The television went on, and my mouth opened.  Creative alliterations, tactfully phrased statements, and individual or eyewitness accounts poured into my living room.  I was actually slightly relieved that I could feel shock, that I had not yet been completely disabled, that another's hunger could still alarm me.  This was going to be a studio day for me.  This is going to be a studio day for me.  I made sure that my television was pointed to a benign cartoon about a red dog so that when it is turned on by my kids they may wake more slowly to the world that they will surely inherit but that I can only imagine.  For today, I am thinking Thelonius Monk.  God bless us.

Monday, March 25, 2013


     I met with Hannah Barrett for the second time,  on a Sunday afternoon in the AIB studios which were completely empty.  I brought the four paintings above with me.  We discussed scale and size, the diptychs are actually a slightly different size from each other.  I remember reading Motherwell say that "amounts are important to painters."  Without fully understanding this comment I understood it.  We talked about the grouping of the work, and it's striking first impression in comparison to the more subdued stuff we viewed together last time. Hannah pointed out the increased tension in the painting that may be visually due to the black and the higher amount of contrast between the heavily painted areas and those seemingly left. This was an area that we agreed could be exploited further.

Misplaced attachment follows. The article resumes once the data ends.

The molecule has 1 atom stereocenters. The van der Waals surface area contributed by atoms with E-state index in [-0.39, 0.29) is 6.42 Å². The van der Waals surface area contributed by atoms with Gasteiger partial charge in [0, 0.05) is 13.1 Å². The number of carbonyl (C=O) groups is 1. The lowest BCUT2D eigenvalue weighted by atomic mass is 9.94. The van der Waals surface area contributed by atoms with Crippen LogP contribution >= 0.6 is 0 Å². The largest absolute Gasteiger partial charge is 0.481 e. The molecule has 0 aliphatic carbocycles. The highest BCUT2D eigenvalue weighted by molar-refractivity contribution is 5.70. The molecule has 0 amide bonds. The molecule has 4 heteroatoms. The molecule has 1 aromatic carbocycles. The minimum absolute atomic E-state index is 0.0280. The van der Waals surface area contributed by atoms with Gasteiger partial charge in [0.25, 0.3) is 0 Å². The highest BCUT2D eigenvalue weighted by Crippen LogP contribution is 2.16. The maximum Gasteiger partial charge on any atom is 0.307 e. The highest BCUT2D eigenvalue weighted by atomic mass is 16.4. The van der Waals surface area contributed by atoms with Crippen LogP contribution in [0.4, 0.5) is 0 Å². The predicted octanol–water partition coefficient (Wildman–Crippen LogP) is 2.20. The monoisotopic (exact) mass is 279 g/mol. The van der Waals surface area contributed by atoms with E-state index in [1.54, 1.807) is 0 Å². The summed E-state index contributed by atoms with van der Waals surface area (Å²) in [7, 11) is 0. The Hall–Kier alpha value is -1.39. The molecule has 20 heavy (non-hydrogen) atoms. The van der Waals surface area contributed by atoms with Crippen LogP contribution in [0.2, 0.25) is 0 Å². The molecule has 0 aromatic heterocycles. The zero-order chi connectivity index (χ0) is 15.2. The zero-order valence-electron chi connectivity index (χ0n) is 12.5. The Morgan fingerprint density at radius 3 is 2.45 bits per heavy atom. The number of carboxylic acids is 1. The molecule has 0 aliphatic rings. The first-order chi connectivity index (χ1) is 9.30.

In discussing the the features of the sitters, or the lack thereof in some cases, Hannah brought up some interesting points.  That this black line creates this premise, as does the missing features.  One that becomes less noticeable once the premise is excepted.  It reminded me of Delacroix's comments about drawing specifically about  contour being absent in nature.  I liked this idea of built visual expectations, and the fulfillment of them. There seems to be room to play with this idea more as well.